Durable Goods Orders Contract Sixth Month in a Row
Real durable goods new orders in July 2015 were $226,444 million. Compared with one year ago, durable goods new orders were down 21.3 percent. A significant reason for the decline was the dramatic drop in aerospace new orders. Compared with last July, aerospace orders were down 75.0 percent this month. Of course, last July's aerospace orders were abnormal for two reasons: 1) the large spike in aerospace orders usually happens in June and 2) July's orders were more than five times the average level of orders since January 1986. But, even if we combine aersopace orders for June and July, 2015's total was still 55.4 percent below that of 2014.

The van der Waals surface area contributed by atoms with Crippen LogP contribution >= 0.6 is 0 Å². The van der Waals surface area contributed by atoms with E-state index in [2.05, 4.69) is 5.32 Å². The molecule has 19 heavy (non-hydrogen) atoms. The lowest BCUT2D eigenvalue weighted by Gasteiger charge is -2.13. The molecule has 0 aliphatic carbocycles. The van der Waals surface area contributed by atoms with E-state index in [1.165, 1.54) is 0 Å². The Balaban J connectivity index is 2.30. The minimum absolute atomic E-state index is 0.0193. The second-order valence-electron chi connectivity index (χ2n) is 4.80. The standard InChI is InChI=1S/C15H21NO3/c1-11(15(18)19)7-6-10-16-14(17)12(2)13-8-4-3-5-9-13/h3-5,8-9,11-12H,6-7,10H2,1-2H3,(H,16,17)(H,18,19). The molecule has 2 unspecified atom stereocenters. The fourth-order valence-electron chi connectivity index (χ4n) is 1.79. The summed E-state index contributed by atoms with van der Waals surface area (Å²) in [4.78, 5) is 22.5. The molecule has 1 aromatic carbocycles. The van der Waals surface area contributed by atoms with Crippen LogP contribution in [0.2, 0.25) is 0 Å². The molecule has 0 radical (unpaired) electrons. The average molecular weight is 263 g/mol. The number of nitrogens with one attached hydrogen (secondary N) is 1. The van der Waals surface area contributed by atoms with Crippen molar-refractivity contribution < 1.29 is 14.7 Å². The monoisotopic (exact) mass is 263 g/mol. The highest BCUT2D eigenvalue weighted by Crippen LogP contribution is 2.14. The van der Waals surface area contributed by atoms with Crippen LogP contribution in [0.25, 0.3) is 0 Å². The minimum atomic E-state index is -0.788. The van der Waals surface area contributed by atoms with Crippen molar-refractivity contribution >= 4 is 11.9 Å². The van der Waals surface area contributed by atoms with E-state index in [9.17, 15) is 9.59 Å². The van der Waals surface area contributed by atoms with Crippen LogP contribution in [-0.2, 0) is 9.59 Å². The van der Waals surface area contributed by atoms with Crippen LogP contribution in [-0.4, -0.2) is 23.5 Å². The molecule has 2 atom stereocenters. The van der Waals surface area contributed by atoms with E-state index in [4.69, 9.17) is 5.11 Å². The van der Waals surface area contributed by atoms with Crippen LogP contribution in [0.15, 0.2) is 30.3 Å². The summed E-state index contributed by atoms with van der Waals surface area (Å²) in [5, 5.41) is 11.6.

July was the sixth month in a row that the month-over-month rate of change contracted. The annual rate of change, which had grown at a slower rate the previous eight months, contracted in July for the first time since July 2013. Even if August's orders come in unchanged from last year, the rate of contraction in durable goods orders will accelerate next month.
A good leading indicator for real capital goods new orders is real consumer spending. Month-over-month, consumer spending has been growing at a steady rate, near its historical average since August 2014. Annually, the rate of growth has been accelerating. This should indicate accelerating growth in durable goods new orders. But, these two series have diverged, which makes me wonder if all of the new seasonal adjustments applied to GDP and consumer spending are affecting the historic relationship between consumer spending and durable goods new orders.
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